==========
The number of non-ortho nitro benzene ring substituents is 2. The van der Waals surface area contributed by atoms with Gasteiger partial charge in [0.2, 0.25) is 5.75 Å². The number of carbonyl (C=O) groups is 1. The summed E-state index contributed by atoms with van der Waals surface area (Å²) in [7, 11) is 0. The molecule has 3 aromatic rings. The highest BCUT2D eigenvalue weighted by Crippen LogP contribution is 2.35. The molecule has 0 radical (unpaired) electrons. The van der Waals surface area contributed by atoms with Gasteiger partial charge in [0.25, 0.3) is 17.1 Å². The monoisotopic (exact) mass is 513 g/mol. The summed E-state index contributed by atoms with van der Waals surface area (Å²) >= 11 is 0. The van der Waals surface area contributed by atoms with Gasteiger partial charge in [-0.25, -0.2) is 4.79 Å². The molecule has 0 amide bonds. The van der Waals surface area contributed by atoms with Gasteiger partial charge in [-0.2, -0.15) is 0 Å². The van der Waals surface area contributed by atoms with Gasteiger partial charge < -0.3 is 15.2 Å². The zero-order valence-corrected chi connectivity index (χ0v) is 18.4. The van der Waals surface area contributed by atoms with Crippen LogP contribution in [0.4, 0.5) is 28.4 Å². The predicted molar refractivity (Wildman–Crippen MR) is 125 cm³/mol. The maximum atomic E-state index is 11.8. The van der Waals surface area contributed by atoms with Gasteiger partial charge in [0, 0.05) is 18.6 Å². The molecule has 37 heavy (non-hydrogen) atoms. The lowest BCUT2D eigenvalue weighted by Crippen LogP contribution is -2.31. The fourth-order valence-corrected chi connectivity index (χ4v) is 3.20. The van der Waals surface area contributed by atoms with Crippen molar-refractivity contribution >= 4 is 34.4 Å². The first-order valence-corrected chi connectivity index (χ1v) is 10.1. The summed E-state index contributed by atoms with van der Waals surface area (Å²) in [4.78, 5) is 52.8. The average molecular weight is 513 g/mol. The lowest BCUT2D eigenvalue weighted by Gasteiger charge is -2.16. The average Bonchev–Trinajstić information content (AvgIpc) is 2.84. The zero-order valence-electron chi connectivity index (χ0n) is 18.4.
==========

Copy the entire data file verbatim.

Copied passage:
The number of non-ortho nitro benzene ring substituents is 2. The van der Waals surface area contributed by atoms with Gasteiger partial charge in [0.2, 0.25) is 5.75 Å². The number of carbonyl (C=O) groups is 1. The summed E-state index contributed by atoms with van der Waals surface area (Å²) in [7, 11) is 0. The molecule has 3 aromatic rings. The highest BCUT2D eigenvalue weighted by Crippen LogP contribution is 2.35. The molecule has 0 radical (unpaired) electrons. The van der Waals surface area contributed by atoms with Gasteiger partial charge in [0.25, 0.3) is 17.1 Å². The monoisotopic (exact) mass is 513 g/mol. The summed E-state index contributed by atoms with van der Waals surface area (Å²) >= 11 is 0. The van der Waals surface area contributed by atoms with Gasteiger partial charge in [-0.25, -0.2) is 4.79 Å². The molecule has 0 amide bonds. The van der Waals surface area contributed by atoms with Gasteiger partial charge in [-0.2, -0.15) is 0 Å². The van der Waals surface area contributed by atoms with Gasteiger partial charge < -0.3 is 15.2 Å². The zero-order valence-corrected chi connectivity index (χ0v) is 18.4. The van der Waals surface area contributed by atoms with Crippen LogP contribution in [0.4, 0.5) is 28.4 Å². The predicted molar refractivity (Wildman–Crippen MR) is 125 cm³/mol. The maximum atomic E-state index is 11.8. The van der Waals surface area contributed by atoms with Gasteiger partial charge in [0, 0.05) is 18.6 Å². The molecule has 37 heavy (non-hydrogen) atoms. The lowest BCUT2D eigenvalue weighted by Crippen LogP contribution is -2.31. The fourth-order valence-corrected chi connectivity index (χ4v) is 3.20. The van der Waals surface area contributed by atoms with Crippen molar-refractivity contribution >= 4 is 34.4 Å². The first-order valence-corrected chi connectivity index (χ1v) is 10.1. The summed E-state index contributed by atoms with van der Waals surface area (Å²) in [4.78, 5) is 52.8. The average molecular weight is 513 g/mol. The lowest BCUT2D eigenvalue weighted by Gasteiger charge is -2.16. The average Bonchev–Trinajstić information content (AvgIpc) is 2.84. The zero-order valence-electron chi connectivity index (χ0n) is 18.4.